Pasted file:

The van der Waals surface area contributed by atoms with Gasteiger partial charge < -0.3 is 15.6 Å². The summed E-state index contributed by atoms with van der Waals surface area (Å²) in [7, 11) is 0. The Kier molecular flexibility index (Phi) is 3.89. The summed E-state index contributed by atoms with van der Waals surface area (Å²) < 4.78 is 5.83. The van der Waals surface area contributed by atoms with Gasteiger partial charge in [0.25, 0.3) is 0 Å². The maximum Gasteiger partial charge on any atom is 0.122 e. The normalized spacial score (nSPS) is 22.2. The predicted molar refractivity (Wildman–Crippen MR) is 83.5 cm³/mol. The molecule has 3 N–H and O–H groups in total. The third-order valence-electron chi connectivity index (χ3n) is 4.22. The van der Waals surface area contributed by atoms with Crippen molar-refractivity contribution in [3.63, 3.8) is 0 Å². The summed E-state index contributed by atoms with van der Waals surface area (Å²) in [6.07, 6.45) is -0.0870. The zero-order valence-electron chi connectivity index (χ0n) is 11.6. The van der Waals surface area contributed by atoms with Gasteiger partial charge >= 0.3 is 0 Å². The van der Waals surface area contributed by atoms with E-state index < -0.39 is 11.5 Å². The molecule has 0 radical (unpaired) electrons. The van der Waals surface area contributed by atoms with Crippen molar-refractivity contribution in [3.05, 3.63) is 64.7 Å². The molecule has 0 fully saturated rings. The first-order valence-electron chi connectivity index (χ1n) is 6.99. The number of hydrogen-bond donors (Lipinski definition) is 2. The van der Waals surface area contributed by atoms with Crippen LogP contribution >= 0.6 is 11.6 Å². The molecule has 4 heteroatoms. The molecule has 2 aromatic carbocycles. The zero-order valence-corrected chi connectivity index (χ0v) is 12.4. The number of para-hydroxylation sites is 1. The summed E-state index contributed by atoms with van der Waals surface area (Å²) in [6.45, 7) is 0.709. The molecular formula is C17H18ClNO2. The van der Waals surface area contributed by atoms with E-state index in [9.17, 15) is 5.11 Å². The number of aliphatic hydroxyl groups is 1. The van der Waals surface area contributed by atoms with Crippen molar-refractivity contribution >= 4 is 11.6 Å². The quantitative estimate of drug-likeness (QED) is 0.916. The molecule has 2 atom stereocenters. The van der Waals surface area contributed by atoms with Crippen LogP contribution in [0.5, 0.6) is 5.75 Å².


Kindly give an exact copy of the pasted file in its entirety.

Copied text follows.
The van der Waals surface area contributed by atoms with Gasteiger partial charge < -0.3 is 15.6 Å². The summed E-state index contributed by atoms with van der Waals surface area (Å²) in [7, 11) is 0. The Kier molecular flexibility index (Phi) is 3.89. The summed E-state index contributed by atoms with van der Waals surface area (Å²) < 4.78 is 5.83. The van der Waals surface area contributed by atoms with Gasteiger partial charge in [0.25, 0.3) is 0 Å². The maximum Gasteiger partial charge on any atom is 0.122 e. The normalized spacial score (nSPS) is 22.2. The predicted molar refractivity (Wildman–Crippen MR) is 83.5 cm³/mol. The molecule has 3 N–H and O–H groups in total. The third-order valence-electron chi connectivity index (χ3n) is 4.22. The van der Waals surface area contributed by atoms with Crippen molar-refractivity contribution in [3.63, 3.8) is 0 Å². The summed E-state index contributed by atoms with van der Waals surface area (Å²) in [6.07, 6.45) is -0.0870. The zero-order valence-electron chi connectivity index (χ0n) is 11.6. The van der Waals surface area contributed by atoms with Gasteiger partial charge >= 0.3 is 0 Å². The van der Waals surface area contributed by atoms with E-state index < -0.39 is 11.5 Å². The molecule has 0 radical (unpaired) electrons. The van der Waals surface area contributed by atoms with Crippen molar-refractivity contribution in [3.05, 3.63) is 64.7 Å². The molecule has 0 fully saturated rings. The first-order valence-electron chi connectivity index (χ1n) is 6.99. The number of hydrogen-bond donors (Lipinski definition) is 2. The van der Waals surface area contributed by atoms with Crippen LogP contribution >= 0.6 is 11.6 Å². The molecule has 4 heteroatoms. The molecule has 2 aromatic carbocycles. The zero-order valence-corrected chi connectivity index (χ0v) is 12.4. The number of para-hydroxylation sites is 1. The summed E-state index contributed by atoms with van der Waals surface area (Å²) in [6.45, 7) is 0.709. The molecular formula is C17H18ClNO2. The van der Waals surface area contributed by atoms with E-state index in [9.17, 15) is 5.11 Å². The number of aliphatic hydroxyl groups is 1. The van der Waals surface area contributed by atoms with Crippen molar-refractivity contribution >= 4 is 11.6 Å². The quantitative estimate of drug-likeness (QED) is 0.916. The molecule has 2 atom stereocenters. The van der Waals surface area contributed by atoms with Crippen LogP contribution in [0.5, 0.6) is 5.75 Å².